- The Washington Times - Thursday, March 31, 2005

The world’s most repressive countries hold more than a quarter of the seats in the Geneva-based U.N. Human Rights Commission and their presence has subverted the panel’s mandate, a respected watchdog group reported yesterday.

In its annual report on the world’s biggest human-rights abusers, Freedom House lists 18 countries as the “worst of the worst regimes” and notes that six of them — China, Cuba, Eritrea, Saudi Arabia, Sudan, and Zimbabwe — are members of the commission.

“Repressive governments enjoying [U.N. Human Rights Commission] membership work in concert and have successfully subverted the commission’s mandate,” Freedom House Executive Director Jennifer Windsor said.

“Rather than serving as the proper international forum for identifying and publicly censuring the world’s most egregious human rights violators, the [commission] instead protects abusers, enabling them to sit in judgment of democratic states that honor and respect the rule of law,” she said.

When Cuba was re-elected to a three-year term on the panel in April 2003, the White House denounced it, saying the move “is like putting Al Capone in charge of bank security.”

Yesterday in Geneva, the United States announced plans to introduce a resolution in the commission censuring Cuba for its human rights record.

Besides the six members of the rights commission, the countries listed among the most repressive are: Belarus, Burma, Equatorial Guinea, Haiti, Laos, Libya, North Korea, Somalia, Syria, Turkmenistan, Uzbekistan and Vietnam.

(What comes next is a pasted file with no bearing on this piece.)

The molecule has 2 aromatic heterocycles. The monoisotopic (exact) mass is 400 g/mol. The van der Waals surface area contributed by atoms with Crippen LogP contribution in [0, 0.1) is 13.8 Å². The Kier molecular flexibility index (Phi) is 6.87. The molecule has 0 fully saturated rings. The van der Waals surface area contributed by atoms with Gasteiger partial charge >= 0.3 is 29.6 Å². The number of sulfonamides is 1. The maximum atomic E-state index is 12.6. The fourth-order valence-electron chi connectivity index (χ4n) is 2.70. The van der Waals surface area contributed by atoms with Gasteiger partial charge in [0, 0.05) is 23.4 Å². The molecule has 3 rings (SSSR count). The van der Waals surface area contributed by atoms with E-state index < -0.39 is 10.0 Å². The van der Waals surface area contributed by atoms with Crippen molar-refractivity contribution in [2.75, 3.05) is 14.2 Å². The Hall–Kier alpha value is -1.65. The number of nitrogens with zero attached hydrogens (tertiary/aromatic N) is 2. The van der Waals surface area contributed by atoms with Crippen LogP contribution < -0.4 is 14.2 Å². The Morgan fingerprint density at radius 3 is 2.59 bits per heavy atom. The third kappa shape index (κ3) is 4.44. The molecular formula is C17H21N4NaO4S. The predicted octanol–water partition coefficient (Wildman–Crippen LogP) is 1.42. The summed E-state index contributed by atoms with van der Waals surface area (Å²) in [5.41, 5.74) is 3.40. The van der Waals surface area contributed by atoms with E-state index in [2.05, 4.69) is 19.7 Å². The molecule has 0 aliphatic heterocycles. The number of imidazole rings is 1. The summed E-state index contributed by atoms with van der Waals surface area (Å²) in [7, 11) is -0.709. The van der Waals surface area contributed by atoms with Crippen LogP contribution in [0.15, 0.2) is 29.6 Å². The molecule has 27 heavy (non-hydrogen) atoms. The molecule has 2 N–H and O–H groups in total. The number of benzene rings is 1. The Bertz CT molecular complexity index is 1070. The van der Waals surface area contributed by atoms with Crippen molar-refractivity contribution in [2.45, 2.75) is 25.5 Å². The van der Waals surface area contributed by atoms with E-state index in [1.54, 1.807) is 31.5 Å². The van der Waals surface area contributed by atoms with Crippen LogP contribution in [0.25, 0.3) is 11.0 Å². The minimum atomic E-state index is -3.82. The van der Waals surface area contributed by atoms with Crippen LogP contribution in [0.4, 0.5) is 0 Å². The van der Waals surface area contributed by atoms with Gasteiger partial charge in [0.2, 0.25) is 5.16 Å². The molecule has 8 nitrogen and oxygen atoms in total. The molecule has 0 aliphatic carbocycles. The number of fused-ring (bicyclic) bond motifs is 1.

Nine other countries — Bhutan, Egypt, Guinea, Mauritania, Pakistan, Qatar, Russia, Swaziland and Togo — that are members of the rights commission have been rated “not free” by Freedom House.

“Not free” countries hold 15 out of the 53 seats on the commission.

U.N. Secretary-General Kofi Annan, in a March 21 report on reforming the United Nations, acknowledged that the presence of suspect countries has dealt a severe blow to the credibility of the rights commission and proposed replacing it with a “Human Rights Council.”

Members of the council would be chosen based on their compliance with the “highest human rights standards,” he said.

Mr. Annan’s proposal received mixed response from diplomats and the human rights community.

“Instead of defending human rights, the commission has become an Abusers’ Defense Society,” Kenneth Roth, executive director of Human Rights Watch, said in an interview with The Washington Times.

He said Mr. Annan “is right to conclude that a new council, composed of governments that are genuinely committed to human rights, is the only way to end the travesty.”

According to the proposal, the council would be elected directly by member states of the U.N. General Assembly by a two-thirds majority.

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